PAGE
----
Authors: Katherine Cann*, George Washington University
Topics: Human-Environment Geography, Cultural Ecology, Coastal and Marine
Keywords: Conservation, Co-management, Community, Environment, Politcal Ecology
Session Type: Paper
Start / End Time: 3:20 PM / 5:00 PM
Room: Evergreen, Sheraton, 4th Floor
Presentation File: No File Uploaded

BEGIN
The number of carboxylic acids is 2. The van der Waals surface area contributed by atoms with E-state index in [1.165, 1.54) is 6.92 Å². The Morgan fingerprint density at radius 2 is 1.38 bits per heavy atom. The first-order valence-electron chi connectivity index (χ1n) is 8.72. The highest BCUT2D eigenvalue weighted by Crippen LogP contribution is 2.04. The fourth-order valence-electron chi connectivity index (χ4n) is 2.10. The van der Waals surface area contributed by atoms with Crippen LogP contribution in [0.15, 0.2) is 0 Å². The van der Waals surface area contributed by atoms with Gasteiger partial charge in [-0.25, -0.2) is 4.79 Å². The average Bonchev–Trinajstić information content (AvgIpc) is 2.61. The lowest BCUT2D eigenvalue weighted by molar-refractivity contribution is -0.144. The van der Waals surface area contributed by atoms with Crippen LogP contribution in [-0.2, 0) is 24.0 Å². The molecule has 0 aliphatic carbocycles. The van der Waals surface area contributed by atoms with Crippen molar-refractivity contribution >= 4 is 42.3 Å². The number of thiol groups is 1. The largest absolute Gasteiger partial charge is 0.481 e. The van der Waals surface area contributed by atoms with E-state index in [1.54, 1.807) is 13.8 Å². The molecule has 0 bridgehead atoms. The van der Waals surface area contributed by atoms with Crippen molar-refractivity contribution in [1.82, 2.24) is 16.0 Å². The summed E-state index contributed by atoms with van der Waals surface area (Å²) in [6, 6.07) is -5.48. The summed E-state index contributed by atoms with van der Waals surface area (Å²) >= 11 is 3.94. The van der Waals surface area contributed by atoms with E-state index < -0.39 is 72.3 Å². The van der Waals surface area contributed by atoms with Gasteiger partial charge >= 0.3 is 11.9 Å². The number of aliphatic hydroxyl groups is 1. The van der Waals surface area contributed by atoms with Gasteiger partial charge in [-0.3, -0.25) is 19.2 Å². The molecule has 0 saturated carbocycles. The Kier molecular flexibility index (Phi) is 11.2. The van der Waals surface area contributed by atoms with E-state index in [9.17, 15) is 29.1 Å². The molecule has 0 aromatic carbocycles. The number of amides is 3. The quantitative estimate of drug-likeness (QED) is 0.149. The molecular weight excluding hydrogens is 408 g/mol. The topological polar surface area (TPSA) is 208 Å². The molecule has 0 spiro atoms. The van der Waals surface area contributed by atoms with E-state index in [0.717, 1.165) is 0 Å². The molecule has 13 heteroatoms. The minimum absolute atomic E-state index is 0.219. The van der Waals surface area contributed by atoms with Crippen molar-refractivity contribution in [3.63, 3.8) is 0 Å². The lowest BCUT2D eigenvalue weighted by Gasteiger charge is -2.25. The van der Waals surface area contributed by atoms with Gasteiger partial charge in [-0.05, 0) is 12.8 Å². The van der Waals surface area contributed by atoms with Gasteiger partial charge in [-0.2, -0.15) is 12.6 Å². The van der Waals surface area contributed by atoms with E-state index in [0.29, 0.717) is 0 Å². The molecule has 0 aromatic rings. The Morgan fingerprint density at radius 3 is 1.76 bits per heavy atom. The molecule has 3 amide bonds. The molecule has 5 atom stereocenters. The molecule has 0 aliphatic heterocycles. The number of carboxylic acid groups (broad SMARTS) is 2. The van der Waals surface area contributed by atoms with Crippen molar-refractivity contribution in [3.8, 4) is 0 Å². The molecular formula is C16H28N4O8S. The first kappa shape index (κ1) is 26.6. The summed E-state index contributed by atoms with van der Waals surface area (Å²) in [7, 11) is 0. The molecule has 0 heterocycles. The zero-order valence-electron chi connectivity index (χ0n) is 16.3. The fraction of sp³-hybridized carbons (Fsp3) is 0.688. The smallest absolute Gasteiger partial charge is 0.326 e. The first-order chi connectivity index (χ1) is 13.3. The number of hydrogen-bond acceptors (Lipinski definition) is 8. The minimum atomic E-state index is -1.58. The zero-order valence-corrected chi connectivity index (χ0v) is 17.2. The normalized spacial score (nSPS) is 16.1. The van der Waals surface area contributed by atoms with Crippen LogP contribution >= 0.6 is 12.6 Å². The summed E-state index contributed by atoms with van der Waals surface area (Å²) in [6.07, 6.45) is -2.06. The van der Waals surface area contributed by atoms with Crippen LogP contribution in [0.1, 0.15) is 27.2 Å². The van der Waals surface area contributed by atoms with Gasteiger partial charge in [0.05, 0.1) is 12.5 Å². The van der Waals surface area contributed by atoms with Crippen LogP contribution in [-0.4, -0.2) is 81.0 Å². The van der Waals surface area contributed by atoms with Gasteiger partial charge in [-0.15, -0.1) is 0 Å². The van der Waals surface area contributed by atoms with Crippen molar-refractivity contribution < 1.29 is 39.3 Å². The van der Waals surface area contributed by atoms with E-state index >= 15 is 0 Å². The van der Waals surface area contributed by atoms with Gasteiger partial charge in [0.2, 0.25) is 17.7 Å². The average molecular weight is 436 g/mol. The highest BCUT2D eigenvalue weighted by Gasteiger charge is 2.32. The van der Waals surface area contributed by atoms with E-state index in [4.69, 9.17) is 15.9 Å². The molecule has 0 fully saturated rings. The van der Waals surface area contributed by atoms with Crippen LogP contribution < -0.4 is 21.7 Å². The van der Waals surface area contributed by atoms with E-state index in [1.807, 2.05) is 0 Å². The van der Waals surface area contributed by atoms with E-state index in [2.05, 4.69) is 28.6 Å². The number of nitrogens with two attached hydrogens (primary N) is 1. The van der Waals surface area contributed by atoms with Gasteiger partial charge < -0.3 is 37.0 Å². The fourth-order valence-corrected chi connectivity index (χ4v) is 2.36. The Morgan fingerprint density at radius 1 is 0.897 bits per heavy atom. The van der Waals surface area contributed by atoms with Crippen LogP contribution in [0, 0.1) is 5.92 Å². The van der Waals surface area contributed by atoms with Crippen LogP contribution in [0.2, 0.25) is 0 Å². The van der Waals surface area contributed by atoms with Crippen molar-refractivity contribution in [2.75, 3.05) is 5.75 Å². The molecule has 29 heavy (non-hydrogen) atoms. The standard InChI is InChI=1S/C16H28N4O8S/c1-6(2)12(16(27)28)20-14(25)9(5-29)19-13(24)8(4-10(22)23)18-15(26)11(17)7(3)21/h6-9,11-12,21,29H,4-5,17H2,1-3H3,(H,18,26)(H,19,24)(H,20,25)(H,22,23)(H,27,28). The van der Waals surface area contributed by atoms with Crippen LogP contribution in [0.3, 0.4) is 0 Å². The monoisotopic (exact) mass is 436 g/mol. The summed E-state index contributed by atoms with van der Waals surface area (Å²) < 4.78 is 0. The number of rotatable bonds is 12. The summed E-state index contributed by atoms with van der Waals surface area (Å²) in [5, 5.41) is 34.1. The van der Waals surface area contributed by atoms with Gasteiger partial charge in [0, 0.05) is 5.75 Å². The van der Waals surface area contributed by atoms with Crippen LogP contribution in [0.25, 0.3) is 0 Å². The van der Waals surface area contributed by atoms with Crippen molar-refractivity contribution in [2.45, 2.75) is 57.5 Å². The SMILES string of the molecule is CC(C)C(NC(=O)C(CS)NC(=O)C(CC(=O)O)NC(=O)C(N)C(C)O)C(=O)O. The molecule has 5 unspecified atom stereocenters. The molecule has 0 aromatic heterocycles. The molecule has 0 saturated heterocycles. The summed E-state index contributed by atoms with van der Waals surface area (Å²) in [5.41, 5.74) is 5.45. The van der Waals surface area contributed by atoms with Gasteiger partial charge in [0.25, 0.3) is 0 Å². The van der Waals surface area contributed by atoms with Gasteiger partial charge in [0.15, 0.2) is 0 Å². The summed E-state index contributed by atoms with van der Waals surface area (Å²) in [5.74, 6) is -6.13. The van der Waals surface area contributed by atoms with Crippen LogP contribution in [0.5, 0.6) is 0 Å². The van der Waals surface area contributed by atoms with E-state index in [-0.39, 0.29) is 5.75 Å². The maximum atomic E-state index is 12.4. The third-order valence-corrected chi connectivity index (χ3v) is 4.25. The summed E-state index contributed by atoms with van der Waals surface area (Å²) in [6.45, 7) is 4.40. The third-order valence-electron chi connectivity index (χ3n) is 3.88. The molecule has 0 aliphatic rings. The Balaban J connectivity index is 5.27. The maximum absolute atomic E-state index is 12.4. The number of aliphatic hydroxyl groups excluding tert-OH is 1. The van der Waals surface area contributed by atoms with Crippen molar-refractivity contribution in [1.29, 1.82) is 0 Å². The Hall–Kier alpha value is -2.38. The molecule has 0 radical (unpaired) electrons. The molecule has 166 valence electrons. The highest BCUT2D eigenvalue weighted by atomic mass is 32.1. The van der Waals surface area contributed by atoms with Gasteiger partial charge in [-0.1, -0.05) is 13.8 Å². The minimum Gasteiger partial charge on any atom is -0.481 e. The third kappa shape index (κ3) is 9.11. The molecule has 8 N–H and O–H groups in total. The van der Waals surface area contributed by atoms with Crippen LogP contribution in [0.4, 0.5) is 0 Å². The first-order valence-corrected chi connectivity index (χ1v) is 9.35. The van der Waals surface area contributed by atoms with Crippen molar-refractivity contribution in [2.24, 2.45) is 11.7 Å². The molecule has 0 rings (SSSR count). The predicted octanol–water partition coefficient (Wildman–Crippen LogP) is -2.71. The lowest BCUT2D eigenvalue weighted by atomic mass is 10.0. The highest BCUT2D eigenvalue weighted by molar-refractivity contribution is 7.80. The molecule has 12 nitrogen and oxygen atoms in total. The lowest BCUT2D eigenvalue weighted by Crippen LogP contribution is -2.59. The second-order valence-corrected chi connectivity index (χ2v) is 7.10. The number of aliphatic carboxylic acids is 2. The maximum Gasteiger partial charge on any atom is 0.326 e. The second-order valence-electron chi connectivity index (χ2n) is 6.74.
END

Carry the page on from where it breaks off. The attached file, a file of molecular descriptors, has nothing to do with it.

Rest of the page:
In 2016, the national government of Panamá passed a law allowing for co-management of protected areas, revitalizing the dialogue of community-based conservation programs and inducing decentralization of national conservation strategies. This study examines the Pablo Arturo Barrios Wildlife Refuge, a coastal/marine co-management project in the district of Pedasí, Panamá. Through a dual framework of political ecology and social-ecological systems theory, this study examines the community contexts, implicit power networks, and planning processes that propelled this community to apply for co-management of a local protected area. Based on structured surveys, interviews, and review of institutional documents, the presence of a local environmental non-governmental organization, robust pre-existing community organizations, particularly in the fishing industry, and a strong cultural-environmental identity emerged as principle factors that led to the formation of a Committee for Shared Management. This study concludes that while structures for effective community organization and environmental governance exist, broader community engagement must ensue in order to overcome historically weak environmental enforcement, respond to a growing tourism industry and intensive coastal real estate development, and successfully conserve this co-managed ecological and cultural space.